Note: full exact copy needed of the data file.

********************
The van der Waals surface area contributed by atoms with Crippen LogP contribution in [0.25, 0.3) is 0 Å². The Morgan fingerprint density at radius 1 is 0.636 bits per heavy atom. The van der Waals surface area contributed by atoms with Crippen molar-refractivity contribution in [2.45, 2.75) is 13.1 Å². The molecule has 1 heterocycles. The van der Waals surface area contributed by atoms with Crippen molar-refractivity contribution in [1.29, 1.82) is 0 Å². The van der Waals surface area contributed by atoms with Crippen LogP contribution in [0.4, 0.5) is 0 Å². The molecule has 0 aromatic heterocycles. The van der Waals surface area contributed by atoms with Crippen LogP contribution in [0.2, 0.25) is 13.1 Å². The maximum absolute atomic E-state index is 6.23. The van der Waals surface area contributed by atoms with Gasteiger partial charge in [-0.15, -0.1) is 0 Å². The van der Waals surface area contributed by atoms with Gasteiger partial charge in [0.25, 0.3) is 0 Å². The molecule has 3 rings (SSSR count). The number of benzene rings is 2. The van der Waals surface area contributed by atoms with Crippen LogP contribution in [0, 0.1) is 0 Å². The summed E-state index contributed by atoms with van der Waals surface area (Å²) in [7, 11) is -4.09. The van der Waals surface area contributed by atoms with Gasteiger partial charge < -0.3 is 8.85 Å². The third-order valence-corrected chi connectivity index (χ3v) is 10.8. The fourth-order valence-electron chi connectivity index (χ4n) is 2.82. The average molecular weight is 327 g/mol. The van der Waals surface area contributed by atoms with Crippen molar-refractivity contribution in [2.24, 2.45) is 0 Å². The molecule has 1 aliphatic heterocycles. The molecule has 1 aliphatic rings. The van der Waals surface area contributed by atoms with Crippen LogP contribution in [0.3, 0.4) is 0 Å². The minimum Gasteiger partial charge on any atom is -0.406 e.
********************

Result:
The van der Waals surface area contributed by atoms with Crippen LogP contribution in [0.25, 0.3) is 0 Å². The Morgan fingerprint density at radius 1 is 0.636 bits per heavy atom. The van der Waals surface area contributed by atoms with Crippen molar-refractivity contribution in [2.45, 2.75) is 13.1 Å². The molecule has 1 heterocycles. The van der Waals surface area contributed by atoms with Crippen molar-refractivity contribution in [1.29, 1.82) is 0 Å². The van der Waals surface area contributed by atoms with Crippen LogP contribution in [0.4, 0.5) is 0 Å². The molecule has 0 aromatic heterocycles. The van der Waals surface area contributed by atoms with Crippen LogP contribution in [0.2, 0.25) is 13.1 Å². The maximum absolute atomic E-state index is 6.23. The van der Waals surface area contributed by atoms with Gasteiger partial charge in [-0.15, -0.1) is 0 Å². The van der Waals surface area contributed by atoms with Gasteiger partial charge in [0.25, 0.3) is 0 Å². The molecule has 3 rings (SSSR count). The number of benzene rings is 2. The van der Waals surface area contributed by atoms with Crippen LogP contribution in [0, 0.1) is 0 Å². The summed E-state index contributed by atoms with van der Waals surface area (Å²) in [7, 11) is -4.09. The van der Waals surface area contributed by atoms with Gasteiger partial charge < -0.3 is 8.85 Å². The third-order valence-corrected chi connectivity index (χ3v) is 10.8. The fourth-order valence-electron chi connectivity index (χ4n) is 2.82. The average molecular weight is 327 g/mol. The van der Waals surface area contributed by atoms with Crippen molar-refractivity contribution in [2.24, 2.45) is 0 Å². The molecule has 1 aliphatic heterocycles. The molecule has 1 aliphatic rings. The van der Waals surface area contributed by atoms with Crippen LogP contribution in [0.3, 0.4) is 0 Å². The minimum Gasteiger partial charge on any atom is -0.406 e.